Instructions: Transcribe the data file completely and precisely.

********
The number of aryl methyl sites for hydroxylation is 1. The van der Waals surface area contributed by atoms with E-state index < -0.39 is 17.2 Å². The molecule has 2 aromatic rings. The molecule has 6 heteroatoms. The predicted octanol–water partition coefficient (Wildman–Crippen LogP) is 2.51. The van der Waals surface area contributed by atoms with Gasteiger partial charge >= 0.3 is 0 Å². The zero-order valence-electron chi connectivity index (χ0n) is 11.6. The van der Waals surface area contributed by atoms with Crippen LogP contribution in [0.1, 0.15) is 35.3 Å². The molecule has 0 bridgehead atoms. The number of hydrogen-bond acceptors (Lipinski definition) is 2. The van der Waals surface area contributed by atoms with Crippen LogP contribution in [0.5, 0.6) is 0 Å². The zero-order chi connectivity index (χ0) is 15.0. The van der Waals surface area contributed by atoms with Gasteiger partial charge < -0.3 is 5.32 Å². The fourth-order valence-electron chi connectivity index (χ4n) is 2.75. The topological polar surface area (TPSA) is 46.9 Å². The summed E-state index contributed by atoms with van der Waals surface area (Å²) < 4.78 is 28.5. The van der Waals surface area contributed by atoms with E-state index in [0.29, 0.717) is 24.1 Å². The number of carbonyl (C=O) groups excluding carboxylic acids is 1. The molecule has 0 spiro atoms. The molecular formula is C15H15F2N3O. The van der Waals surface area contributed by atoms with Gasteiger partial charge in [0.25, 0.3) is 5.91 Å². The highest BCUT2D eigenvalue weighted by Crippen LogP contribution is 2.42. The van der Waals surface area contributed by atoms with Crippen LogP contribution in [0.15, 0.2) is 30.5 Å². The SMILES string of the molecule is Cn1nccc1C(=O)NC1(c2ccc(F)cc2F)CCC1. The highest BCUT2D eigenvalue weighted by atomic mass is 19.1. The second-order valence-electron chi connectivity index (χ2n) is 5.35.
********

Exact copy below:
The number of aryl methyl sites for hydroxylation is 1. The van der Waals surface area contributed by atoms with E-state index < -0.39 is 17.2 Å². The molecule has 2 aromatic rings. The molecule has 6 heteroatoms. The predicted octanol–water partition coefficient (Wildman–Crippen LogP) is 2.51. The van der Waals surface area contributed by atoms with Gasteiger partial charge >= 0.3 is 0 Å². The zero-order valence-electron chi connectivity index (χ0n) is 11.6. The van der Waals surface area contributed by atoms with Crippen LogP contribution in [0.1, 0.15) is 35.3 Å². The molecule has 0 bridgehead atoms. The number of hydrogen-bond acceptors (Lipinski definition) is 2. The van der Waals surface area contributed by atoms with Crippen LogP contribution in [0.5, 0.6) is 0 Å². The zero-order chi connectivity index (χ0) is 15.0. The van der Waals surface area contributed by atoms with Gasteiger partial charge < -0.3 is 5.32 Å². The fourth-order valence-electron chi connectivity index (χ4n) is 2.75. The topological polar surface area (TPSA) is 46.9 Å². The summed E-state index contributed by atoms with van der Waals surface area (Å²) < 4.78 is 28.5. The van der Waals surface area contributed by atoms with E-state index in [0.29, 0.717) is 24.1 Å². The number of carbonyl (C=O) groups excluding carboxylic acids is 1. The molecule has 0 spiro atoms. The molecular formula is C15H15F2N3O. The van der Waals surface area contributed by atoms with Gasteiger partial charge in [0.25, 0.3) is 5.91 Å². The highest BCUT2D eigenvalue weighted by Crippen LogP contribution is 2.42. The van der Waals surface area contributed by atoms with Crippen LogP contribution in [0.15, 0.2) is 30.5 Å². The SMILES string of the molecule is Cn1nccc1C(=O)NC1(c2ccc(F)cc2F)CCC1. The highest BCUT2D eigenvalue weighted by atomic mass is 19.1. The second-order valence-electron chi connectivity index (χ2n) is 5.35.